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The Art of Clean Up: Life Made Neat and Tidy, by Ursus Wehrli, is a recent release from Chronicle Books and, boy, does it appeal to my inner anal-retentive OCDness. Mr. Wehrli takes “messy” things, things that we don’t usually look at and consider to be in disarray, and rearranges them in beautiful, organized order. Have you ever wondered how many As or Bs there were in an average bowl of alphabet soup? Or the ratio of ketchup to your fries? You’re about to find out:
We talked to Mr. Wehrli about his new book to find out what drives him to clean things up:
I hear you’re actually not as anal-retentive or as obsessive as we might think. Is this true?
Yes, that’s true, I’m afraid to say. I know some people are disappointed that this Mr. Wehrli is not suffering from OCD or a similar disease. However, I can get quite obsessive when it comes to an idea that I want to carry out. I drive my friends crazy if I have an artistic idea in mind. I’m only happy when it’s done.
How did you get started “arranging” things neatly?
I’ve always been interested in looking at things differently and turning things upside down. First, I started looking closely at modern art. I copied some famous paintings and put all the different forms, shapes, and colors in another place on the canvas. Then, I started to tidy up all the objects in the paintings and arranged them in a new way.
For example, I collected all the different squares in a modern painting and piled them up. The green ones in one pile, the red ones in another, and so on. What came out were fascinating new pictures. So my first books were about tidying up art. After that I began to devote myself more to everyday situations and I tidied up parking lots, fruit salads, and a lot of other messy things.
Was there one particular project that proved to be extremely challenging to tidy up?
Of course, there were a few. The parking lot, for example, took me a while. And the sunbathers. All the pictures with a lot of people involved were particularly strenuous. But fortunately I had a few people supporting me. A lot of planning was needed to get some of them done.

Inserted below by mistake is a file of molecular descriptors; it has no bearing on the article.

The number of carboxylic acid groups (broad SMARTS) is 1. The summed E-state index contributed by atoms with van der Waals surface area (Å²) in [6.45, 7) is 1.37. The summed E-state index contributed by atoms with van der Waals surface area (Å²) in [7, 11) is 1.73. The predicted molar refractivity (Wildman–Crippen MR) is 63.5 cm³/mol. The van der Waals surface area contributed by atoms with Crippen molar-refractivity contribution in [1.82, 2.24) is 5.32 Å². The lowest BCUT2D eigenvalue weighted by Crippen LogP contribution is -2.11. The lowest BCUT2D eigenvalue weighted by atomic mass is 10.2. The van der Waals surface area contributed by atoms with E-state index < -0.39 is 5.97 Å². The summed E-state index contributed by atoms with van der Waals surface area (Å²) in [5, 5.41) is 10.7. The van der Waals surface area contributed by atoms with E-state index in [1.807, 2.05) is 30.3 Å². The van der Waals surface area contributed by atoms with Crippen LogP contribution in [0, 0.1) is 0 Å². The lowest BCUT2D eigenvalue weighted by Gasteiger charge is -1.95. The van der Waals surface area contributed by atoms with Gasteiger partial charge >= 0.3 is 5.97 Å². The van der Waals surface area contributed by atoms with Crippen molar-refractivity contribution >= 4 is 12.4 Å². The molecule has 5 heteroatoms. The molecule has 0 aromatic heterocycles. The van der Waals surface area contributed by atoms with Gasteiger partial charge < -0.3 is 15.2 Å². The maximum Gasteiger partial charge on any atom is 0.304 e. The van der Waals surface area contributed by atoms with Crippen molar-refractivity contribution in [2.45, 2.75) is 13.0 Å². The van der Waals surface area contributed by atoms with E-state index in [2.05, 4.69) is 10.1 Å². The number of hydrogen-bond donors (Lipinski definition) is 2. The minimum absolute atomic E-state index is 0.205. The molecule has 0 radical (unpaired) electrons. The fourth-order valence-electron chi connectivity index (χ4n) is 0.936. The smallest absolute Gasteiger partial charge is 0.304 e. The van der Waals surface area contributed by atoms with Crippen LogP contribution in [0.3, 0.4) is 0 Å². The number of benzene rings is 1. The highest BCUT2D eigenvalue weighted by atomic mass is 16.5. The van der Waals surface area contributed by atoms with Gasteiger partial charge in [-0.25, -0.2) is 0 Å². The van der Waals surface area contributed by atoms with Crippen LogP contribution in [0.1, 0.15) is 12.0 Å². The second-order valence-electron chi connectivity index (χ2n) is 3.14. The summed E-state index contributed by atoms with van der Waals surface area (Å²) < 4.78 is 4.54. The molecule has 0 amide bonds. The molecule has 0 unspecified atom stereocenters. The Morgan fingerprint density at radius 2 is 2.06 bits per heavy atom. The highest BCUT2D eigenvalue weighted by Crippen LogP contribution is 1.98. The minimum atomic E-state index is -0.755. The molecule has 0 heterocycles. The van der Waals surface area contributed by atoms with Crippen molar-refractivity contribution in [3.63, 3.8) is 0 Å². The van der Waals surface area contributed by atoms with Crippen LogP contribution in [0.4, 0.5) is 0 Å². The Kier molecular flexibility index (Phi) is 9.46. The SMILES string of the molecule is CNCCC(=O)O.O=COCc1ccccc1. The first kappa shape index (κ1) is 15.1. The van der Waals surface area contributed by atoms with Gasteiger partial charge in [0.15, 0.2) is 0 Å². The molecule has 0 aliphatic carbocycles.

I didn’t get to finish my ultimate project, though: tidying up the Swiss Alps. That would be quite ambitious. I could rearrange them by size, perhaps. I’m still working on that one. Granted, the best way to make the Swiss Alps really tidy would be to iron them flat…
You must be a very patient person. How long does tidying up for one of your photographs take? Are there moments of frustration?
No, there are no moments of frustration—tidying up is usually quite satisfying.
Some ideas seem amazing when they first come to my mind but they turn out to be not quite as great as I had hoped. But that’s part of the process. Before I go for the real thing I start by doing sketches and drawings. Normally you see right away if an idea looks great or if it’s better to keep it in the drawer.
What do you hope people will get from your photographs?
There’s no moral or purpose behind my work. People see in my work what they like to see. And that’s ok. If my work supports the fact that our world needs both chaos and order, even better. We need both poles. It’s the balance that makes life worth living. It’s a way to learn to enjoy to look differently at our everyday world.
If you could live in a world of “before” photos or “after” photos, which would you choose + why?
Good question, and it’s not easy to answer. I normally prefer the chaos if it gets too tidy, and vice versa.
Normally you expect a comedy-minded artist to take something that is straight and turn it into a mess. What I do is exactly the same, but only the opposite. I love to question the prevailing state. So, when in doubt, I would go for – the opposite!